Bank of England Contemplates Ending Interest Rate Increases
Bank of England weighs up ending its rate hike run
On Thursday, the Bank of England (BoE) will decide whether to halt its long run of interest rate hikes or push them up again, probably for one last time, despite anxieties over how banks in the United States and Europe are coping with higher borrowing costs.
The BoE’s history with interest rate hikes
Bank Rate has increased ten times in a row, and the BoE signaled in February that it was getting close to a pause. However, most economists polled this week by Reuters said it would probably opt for an 11th straight rate hike on Thursday, representing the end of a tightening cycle that began in late 2021. A 25 basis-point rise would take Bank Rate to 4.25%, where most economists said it would stay for at least a year.
Investor anxiety over banks
While most economists predict another rate hike, investors have become more doubtful about the BoE’s appetite for more rate hikes recently. This is because they have mounting anxieties about the global banking sector, and recent events have not done much to calm their nerves. For example, U.S. lender Silicon Valley Bank collapsed, and Credit Suisse’s share price plunged, which forced the Swiss central bank to pump in emergency liquidity. On Thursday, big U.S. banks injected funds into First Republic Bank.
Economists at Investec said the turmoil in markets had led them to change their call for the BoE’s decision to no change. “To our judgment, a pause seems to be the most likely outturn, although that does not necessarily imply that tightening has finished,” they said in a note to clients.
Opinions on what the BoE will decide
Analysts at RBC Capital Markets said they still thought BoE Governor Andrew Bailey and his colleagues would raise rates one more time next week by 25 basis points, even after the European Central Bank pushed up its key rates by half a percentage point on Thursday, despite the financial sector upheaval.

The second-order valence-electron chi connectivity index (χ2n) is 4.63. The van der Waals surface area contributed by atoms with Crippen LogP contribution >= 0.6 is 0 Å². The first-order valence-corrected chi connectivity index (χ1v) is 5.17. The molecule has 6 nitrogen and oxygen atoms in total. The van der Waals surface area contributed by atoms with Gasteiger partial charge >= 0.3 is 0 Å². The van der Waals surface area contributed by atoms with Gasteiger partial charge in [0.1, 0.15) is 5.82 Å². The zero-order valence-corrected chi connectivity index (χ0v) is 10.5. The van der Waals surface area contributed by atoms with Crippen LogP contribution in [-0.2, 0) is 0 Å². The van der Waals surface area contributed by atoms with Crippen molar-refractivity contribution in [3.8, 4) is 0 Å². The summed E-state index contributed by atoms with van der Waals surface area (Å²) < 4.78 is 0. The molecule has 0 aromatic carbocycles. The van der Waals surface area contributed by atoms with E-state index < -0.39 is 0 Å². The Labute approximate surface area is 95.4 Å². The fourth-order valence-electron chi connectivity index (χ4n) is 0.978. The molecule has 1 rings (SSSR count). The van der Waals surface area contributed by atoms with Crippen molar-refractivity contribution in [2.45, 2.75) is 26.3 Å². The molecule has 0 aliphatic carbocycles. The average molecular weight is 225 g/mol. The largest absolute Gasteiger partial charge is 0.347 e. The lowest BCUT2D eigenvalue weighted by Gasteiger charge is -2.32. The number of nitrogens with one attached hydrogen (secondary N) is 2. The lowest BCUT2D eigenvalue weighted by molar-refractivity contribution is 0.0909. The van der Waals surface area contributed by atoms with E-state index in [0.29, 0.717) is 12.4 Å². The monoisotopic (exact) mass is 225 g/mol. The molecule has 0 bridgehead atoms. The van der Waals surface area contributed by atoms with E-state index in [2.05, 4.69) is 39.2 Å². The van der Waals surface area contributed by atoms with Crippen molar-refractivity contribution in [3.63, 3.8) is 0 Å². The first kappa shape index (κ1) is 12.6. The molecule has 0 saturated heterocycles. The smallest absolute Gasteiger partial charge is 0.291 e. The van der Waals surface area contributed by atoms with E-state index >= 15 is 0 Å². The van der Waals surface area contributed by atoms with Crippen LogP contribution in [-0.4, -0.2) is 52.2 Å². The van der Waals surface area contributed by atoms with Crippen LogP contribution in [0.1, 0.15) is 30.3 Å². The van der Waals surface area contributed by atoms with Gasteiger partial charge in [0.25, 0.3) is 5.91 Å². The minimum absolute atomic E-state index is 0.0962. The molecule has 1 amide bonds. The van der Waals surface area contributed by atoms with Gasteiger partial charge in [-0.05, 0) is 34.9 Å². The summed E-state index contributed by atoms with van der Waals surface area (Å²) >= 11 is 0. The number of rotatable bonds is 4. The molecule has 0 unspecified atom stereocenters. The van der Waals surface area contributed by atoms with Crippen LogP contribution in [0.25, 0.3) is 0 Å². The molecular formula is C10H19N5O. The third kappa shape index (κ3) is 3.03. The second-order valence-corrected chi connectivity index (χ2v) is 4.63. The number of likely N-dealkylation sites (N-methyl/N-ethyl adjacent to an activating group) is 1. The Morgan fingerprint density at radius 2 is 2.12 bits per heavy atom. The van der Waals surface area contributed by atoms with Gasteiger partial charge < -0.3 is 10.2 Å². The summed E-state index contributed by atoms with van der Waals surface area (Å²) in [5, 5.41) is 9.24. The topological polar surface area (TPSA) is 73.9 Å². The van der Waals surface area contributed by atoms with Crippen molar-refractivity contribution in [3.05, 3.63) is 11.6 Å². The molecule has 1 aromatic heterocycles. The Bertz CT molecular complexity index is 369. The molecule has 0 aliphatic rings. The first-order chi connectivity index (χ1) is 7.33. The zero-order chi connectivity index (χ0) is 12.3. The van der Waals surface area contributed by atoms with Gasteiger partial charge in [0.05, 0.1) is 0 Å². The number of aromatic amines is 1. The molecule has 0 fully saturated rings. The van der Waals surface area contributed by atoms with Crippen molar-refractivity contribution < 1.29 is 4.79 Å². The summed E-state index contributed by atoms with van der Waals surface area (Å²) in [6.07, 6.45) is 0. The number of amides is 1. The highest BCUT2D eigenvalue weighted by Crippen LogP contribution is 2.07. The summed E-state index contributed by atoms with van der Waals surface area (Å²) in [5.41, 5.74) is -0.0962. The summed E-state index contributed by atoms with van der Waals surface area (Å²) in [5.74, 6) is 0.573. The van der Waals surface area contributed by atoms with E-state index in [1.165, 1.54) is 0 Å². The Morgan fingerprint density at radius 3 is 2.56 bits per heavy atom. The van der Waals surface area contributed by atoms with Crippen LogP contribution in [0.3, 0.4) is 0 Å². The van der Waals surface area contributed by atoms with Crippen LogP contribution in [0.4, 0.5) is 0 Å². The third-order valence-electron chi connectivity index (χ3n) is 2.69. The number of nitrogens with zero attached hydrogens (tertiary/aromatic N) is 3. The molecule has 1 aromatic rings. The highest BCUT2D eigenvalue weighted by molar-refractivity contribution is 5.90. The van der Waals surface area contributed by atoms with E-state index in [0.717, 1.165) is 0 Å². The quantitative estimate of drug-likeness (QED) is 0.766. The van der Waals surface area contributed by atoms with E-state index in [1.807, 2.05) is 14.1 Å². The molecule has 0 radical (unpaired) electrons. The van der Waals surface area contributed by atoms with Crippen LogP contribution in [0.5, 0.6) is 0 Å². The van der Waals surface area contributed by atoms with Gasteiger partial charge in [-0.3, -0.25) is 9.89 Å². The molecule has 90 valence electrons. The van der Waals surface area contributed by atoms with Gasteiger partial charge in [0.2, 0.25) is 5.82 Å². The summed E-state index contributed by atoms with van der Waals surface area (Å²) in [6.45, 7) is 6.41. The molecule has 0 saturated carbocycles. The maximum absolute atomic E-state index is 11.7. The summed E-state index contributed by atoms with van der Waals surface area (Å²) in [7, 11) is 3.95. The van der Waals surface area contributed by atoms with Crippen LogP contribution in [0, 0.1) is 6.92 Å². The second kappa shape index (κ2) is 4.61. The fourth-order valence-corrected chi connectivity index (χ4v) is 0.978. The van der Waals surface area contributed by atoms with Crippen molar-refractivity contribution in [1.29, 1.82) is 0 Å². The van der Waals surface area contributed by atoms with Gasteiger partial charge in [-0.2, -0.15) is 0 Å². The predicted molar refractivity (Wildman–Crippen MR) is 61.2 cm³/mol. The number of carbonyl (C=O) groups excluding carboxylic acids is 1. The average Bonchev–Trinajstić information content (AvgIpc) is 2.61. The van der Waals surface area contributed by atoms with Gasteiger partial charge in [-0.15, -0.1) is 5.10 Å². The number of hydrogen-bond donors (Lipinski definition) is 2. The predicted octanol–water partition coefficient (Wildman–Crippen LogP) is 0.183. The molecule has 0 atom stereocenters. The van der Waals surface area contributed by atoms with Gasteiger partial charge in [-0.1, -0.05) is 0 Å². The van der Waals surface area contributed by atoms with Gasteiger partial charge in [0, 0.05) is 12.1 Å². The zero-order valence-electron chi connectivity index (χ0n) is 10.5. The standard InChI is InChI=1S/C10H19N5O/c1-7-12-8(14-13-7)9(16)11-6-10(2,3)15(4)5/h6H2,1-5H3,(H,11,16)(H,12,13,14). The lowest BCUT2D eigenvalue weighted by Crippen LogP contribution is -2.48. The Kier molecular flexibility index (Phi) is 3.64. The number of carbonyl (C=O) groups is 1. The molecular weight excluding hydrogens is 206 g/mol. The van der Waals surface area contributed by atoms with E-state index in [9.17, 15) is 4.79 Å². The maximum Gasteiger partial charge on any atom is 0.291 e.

Investors expect a 25 basis-point rate hike from the U.S. Federal Reserve on Wednesday, a day before the BoE’s announcement.
- The BoE was the first major central bank to start raising rates in December 2021 and could be the second to halt the run after the Bank of Canada earlier this month.
- British inflation is set to fall this year after hitting a 41-year high of 11.1% in October.
- The economy is expected to shrink in 2023, even if there have been some signs of a recovery.
Whether to hike one last time or pause could go either way, but most economists predict a rate hike. However, recent global events have caused anxiety among investors, which may prompt a change in the expectation for rate hikes. Nevertheless, the BoE has remained relatively firm on delivering rate changes in the past, so it remains to be seen what the outcome will be.
The Bank of England’s decision on Thursday will be an important indicator of its confidence in the global banking sector and the U.K.’s economy, particularly with inflation set to fall this year. Regardless, it is clear that the BoE’s history with interest rate hikes makes it a key player to watch in the global financial landscape. It will be interesting to see how its decision affects investor sentiment worldwide.